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Indian dance: From real to virtual
- Rashika Ojha
e-mail: rashikalib@gmail.com

June 9, 2020

Covid-19 situation... It's a strange feeling. Life is moving, yet it is still...

A still movement, where you are not mobile, yet your idea and intention travels. When I asked Jaya C Mehta, an Odissi dancer from Delhi, about her lockdown trials, she unveiled, "I would like to see how my ideas of beauty and silence, can be shared on digital platforms as a kind of antidote to the stress of today's times."

For a dancer practicing Indian classical dance, the journey from an idea to the form is not an independent journey; instead it's a collaborative journey which you tread painstakingly. For this, you need to work in coordination with others like the orchestra and sometimes mentors for feedback and direction to co-exist in the world of "performance syndrome" (a term I borrow from Leela Venkatraman, a renowned dance scholar and critic).

For me, a mother of two little ones, staying away from family in a new country, it's a challenge to work on new projects and pieces. Especially when your colleagues are investing time and energy in new ideas, you are slow and don't have new things for others to hear. Your story is weak and less interesting, although there are many other interesting stories beneath the face of a weak and boring life story. Well, this changed with the onset of the Corona virus into our worlds. The Covid-19 situation is not a normal or pleasant situation but it has brought us to a new understanding of life. Where movement is banned and distances are respected. Now life is redefined and nodes of indulgence changed.


Jaya Mehta

Shweta Venkatesh

For a dancer, the option was virtual space for teaching, learning and performing. "I quickly switched to teaching online as lockdown started. We learnt different techniques, me dancing with students, each student making an audio-video for feedback and sometimes portions of a choreography presented by chosen students for detailing," shares Jaya C Mehta. On the other hand, Prabha Nambiar, a Mohiniattam dancer and teacher in Dubai shares the challenges of online teaching and how it cannot replace the one-to-one training in a classroom space. "With online teaching, internet fluctuations are a major concern; there is always a lag, the beats (of prime importance) are not heard well in time, there is always a glitch happening, thus disrupting the continuity of a class but it's the need of the hour."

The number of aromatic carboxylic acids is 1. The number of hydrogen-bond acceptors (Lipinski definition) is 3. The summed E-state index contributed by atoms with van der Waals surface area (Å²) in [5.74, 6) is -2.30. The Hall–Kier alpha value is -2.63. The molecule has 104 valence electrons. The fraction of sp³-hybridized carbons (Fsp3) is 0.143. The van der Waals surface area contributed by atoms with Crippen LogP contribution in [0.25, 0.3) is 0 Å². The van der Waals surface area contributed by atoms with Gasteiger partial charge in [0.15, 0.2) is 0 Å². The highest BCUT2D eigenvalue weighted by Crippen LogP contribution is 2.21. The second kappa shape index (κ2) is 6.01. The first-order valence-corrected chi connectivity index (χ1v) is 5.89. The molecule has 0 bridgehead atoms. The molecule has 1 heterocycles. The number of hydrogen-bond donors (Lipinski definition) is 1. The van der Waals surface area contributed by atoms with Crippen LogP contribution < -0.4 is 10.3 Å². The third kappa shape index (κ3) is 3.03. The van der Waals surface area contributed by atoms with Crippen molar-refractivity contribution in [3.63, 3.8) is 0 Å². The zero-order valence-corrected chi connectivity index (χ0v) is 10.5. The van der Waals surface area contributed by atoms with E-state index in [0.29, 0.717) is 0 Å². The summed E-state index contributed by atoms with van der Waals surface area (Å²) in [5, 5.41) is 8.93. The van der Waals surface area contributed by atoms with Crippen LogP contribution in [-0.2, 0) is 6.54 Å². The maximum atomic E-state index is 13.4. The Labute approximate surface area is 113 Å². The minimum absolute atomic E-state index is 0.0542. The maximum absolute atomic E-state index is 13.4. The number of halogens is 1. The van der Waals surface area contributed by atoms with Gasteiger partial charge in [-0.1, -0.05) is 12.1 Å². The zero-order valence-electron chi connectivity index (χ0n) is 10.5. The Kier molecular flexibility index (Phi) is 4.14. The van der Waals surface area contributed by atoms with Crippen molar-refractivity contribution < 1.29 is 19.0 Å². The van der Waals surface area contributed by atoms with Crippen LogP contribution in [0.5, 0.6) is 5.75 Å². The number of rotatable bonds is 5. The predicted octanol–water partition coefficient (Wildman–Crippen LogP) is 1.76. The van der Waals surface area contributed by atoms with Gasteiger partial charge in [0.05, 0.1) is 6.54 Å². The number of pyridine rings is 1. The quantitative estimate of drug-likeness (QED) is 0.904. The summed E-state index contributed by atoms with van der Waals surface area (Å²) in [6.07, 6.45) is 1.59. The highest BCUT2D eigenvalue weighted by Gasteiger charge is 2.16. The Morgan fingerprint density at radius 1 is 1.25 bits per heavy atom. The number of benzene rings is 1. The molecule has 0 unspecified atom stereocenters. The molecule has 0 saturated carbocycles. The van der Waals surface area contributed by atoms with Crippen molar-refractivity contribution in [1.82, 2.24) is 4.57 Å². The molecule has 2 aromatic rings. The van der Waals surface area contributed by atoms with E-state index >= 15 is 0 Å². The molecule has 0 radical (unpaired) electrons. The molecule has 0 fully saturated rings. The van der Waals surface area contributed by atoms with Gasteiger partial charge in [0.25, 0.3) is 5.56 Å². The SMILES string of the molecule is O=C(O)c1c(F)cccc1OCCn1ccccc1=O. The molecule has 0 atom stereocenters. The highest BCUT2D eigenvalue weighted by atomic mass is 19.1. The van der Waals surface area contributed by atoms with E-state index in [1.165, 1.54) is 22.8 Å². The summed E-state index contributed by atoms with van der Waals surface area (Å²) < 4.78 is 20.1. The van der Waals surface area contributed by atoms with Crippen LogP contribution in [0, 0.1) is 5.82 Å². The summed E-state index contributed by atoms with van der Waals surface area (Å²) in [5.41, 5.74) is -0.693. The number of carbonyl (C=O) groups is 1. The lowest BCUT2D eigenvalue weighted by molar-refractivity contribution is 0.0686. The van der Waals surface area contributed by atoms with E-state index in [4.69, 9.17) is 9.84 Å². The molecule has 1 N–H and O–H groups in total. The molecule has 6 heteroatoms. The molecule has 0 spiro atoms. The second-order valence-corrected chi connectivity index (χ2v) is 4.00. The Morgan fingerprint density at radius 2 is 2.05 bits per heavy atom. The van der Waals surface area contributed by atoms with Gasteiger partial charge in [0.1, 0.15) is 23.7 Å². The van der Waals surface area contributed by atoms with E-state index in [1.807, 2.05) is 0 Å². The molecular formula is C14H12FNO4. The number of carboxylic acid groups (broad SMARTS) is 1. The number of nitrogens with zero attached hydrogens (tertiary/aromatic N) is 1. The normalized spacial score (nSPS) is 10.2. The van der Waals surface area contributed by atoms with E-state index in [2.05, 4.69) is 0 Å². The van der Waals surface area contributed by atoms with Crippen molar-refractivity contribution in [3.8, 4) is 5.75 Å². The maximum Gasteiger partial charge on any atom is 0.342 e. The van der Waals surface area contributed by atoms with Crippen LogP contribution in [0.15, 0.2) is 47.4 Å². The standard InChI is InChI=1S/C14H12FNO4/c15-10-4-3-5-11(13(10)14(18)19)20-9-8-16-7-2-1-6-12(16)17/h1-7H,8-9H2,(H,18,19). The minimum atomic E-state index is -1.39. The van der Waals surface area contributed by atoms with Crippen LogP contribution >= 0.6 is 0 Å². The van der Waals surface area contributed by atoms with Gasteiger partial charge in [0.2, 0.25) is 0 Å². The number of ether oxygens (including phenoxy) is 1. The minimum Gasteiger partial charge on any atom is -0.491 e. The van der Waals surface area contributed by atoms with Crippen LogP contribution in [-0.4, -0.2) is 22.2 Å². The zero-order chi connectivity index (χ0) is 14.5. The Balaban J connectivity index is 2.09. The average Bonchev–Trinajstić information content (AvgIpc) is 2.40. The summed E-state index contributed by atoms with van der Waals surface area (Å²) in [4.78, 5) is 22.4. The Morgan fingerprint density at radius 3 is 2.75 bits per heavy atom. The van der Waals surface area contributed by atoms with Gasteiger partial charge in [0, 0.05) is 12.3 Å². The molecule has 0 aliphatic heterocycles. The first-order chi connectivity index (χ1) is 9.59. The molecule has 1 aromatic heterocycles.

There are many questions about the virtual space and its engagements. But we all understand it's the best we can do in these difficult times of uncertainty and fear. It's a new life for me and many others like me. When I say 'me', I don't mean to sound like the underprivileged one, but someone who has decided and chosen to prioritize certain conditions in her life. I haven't been able to travel for dance, the web space has enabled me to start traveling in times and spaces. To confirm this, Shweta Venkatesh, a young and versatile Kathak and Bharatanatyam artiste in Bangalore adds, "Dance is in its form a challenge, teaching is yet another challenge. In the current challenging situation, if I can help someone with teaching then I am ready to accept the challenge." A young dancer who is all set for the changing world.